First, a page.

Wednesday, March 24, 2010
Bead and Clay Crosses
This is a project I do at Easter time with the students. These are done by Grade 1. I also did this with Grade 4 this year using smaller beads and more complicated patterns.
Click on picture to see larger.
4 cups flour
1 cup salt
2 cups to 2 and 1/2 cups warm water (varies depending on flour and humidity, enough for a soft dough)
Knead into a soft dough
Store in a ziploc bag. If not using right away you can store in the refrigerator for like forever. Just pull it out ahead of time to come to room tempertaure before using.
I like to color the dough. Using liquid tempera or acrylic paint squirt some on the dough.
Fold over the dough.
and then knead like crazy....don't worry if it looks marbled like this it just means you have to keep kneading.
It will eventually look like this. Even color throughout.
Roll it out and then using a cookie cutter cut out the shape.
Place a paper clip 1/2 way in at the top for hanging.
I get the kids to put a bit of water on the surface of the cross using their finger and then they can start forming their design with beads. We use pony beads in different sizes as well as wood beads and large decorative beads.
I asked them to try and make a pattern using color or shape.
They need to push the beads in fairly firmly.
I then place them on a cookie sheet lined with parchment paper. I write the name of the student on the paper in sharpie and then place their creation either on top or next to their name. This allows me to keep them straight until they are baked when I can then write their names on the back in sharpie.
Bake in a 250 - 300 degree oven for about 2 - 3 hours until hard. You don't want to overbake and have them get a brownish tinge.
When cool add a coat or 2 of Mod podge. This will help "glue" into place any loose beads as well as add a nice shiny finish.
Keep in mind that salt dough responds to the humidity in the air. It can sometimes feel soft even after baking and sealing. Just let it be and it will dry out again.
That's it. I add a ribbon thru the paper clip at the top and the kids have a great creation to take home for Easter.
See you next time.
Posted by Gail Bartel at 4:22 PM
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these really are cute and vibrant and lovely - beads and clay are such a great combo. i'm just curious - are schools able to do faith-based art where you are? if there are students who are not christian there, what did they make instead of the cross?ReplyDelete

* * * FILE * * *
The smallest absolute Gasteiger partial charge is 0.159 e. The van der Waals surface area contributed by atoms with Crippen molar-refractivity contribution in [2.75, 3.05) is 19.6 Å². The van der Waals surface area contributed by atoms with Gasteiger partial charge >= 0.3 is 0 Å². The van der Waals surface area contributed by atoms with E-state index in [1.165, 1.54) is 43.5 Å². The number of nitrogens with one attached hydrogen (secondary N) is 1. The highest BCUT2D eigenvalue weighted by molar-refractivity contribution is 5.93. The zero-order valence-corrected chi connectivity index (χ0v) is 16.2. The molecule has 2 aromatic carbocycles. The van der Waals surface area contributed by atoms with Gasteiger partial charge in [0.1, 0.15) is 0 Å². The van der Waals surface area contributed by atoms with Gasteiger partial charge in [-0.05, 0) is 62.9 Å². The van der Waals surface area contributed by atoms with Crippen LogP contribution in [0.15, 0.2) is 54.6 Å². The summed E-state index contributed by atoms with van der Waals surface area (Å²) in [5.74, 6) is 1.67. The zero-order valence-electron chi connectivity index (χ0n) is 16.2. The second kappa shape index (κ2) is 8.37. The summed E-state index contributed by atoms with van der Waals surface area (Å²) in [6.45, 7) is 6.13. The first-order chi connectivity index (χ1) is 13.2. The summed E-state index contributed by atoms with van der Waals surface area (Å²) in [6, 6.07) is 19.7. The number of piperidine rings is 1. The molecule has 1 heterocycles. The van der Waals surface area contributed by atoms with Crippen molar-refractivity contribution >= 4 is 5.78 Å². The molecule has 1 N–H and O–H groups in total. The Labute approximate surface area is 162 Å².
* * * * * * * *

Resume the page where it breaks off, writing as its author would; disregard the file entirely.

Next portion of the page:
I think flowers would be a nice Spring theme idea for a project that is not faith based.Delete
Thanks for another great project.ReplyDelete
Can you really bake the plastic beads no problem?
I can't wait to try this with our daughter!ReplyDelete
The colors, simplicity....really beautiful.ReplyDelete
Beautiful and colorful. Love it!ReplyDelete
Jen: The school I work at is a Catholic school. In Calgary we have 2 major school systems..the Public School Board and the Catholic School Board.
thicklygrownwithweeds: You can bake the beads as long as you don't exceed 300 degrees in the oven...sometimes the really small ones get a little soft but otherwise no issues.
Gail, this is so cool! I'm going to do this with my two kids. I'll give you credit on my blog and let you know when we do. : )ReplyDelete
Wow, they are so beautiful!!!ReplyDelete
Gail -- I just wanted to let you know that I posted a link to this post, as well as your blog, on my new blog about creativity:ReplyDelete
I love your blog and find so much inspiration from it. Thank you for sharing all your wonderful ideas!
ah, cool... just curious about how that works out. these really are beautiful.ReplyDelete
so wonderful...beautiful project that is so accessible for kids!ReplyDelete